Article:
Australia’s raging wildfires are so bad that satellites thousands of miles above Earth can easily spot their flames and smoke from space.

The fires likely started naturally, though experts think human-caused climate disruption has exacerbated hot, arid conditions that fuel the growth of such blazes.
Current estimates suggest eastern Australia’s bushfire crisis has scorched more than 14 million acres of land, killed about half a billion animals, and displaced hundreds of thousands of people.
The photo above – which shows plumes of smoke roughly half the area of Europe darkening skies as far as New Zealand in a yellow haze – was taken on Thursday by the Japan Meteorological Agency’s Himawari-8 satellite. Daytime satellite views of the ground are equally if not more dramatic. The European Space Agency’s Sentinel-2 satellite took this image of growing bushfires while passing over Bateman Bay on New Year’s Eve.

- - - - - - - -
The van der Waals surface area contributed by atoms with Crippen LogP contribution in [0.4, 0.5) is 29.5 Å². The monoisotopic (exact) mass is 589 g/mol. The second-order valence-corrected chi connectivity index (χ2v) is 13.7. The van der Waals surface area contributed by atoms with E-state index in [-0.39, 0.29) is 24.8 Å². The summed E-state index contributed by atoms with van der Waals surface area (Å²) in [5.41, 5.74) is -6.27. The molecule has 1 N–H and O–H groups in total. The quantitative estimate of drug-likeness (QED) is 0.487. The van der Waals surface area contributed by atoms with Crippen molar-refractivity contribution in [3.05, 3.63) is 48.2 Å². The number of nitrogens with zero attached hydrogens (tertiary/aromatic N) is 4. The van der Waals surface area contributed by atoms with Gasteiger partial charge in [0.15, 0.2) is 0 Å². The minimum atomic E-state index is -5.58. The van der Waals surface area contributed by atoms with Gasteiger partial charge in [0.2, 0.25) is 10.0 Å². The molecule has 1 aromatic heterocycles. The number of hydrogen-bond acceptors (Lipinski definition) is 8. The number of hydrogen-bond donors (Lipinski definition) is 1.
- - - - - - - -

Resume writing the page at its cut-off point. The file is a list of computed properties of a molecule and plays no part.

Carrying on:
So far the bushfires have chewed through more than twice the area that burned in Amazon’s rainforests during 2019.
At least 17 have gone missing in the fires, eight have died, and hundreds of thousands have evacuated. Firefighters are working to curtail the disaster, though it may burn until cooler fall temperatures arrive in the Southern Hemisphere.

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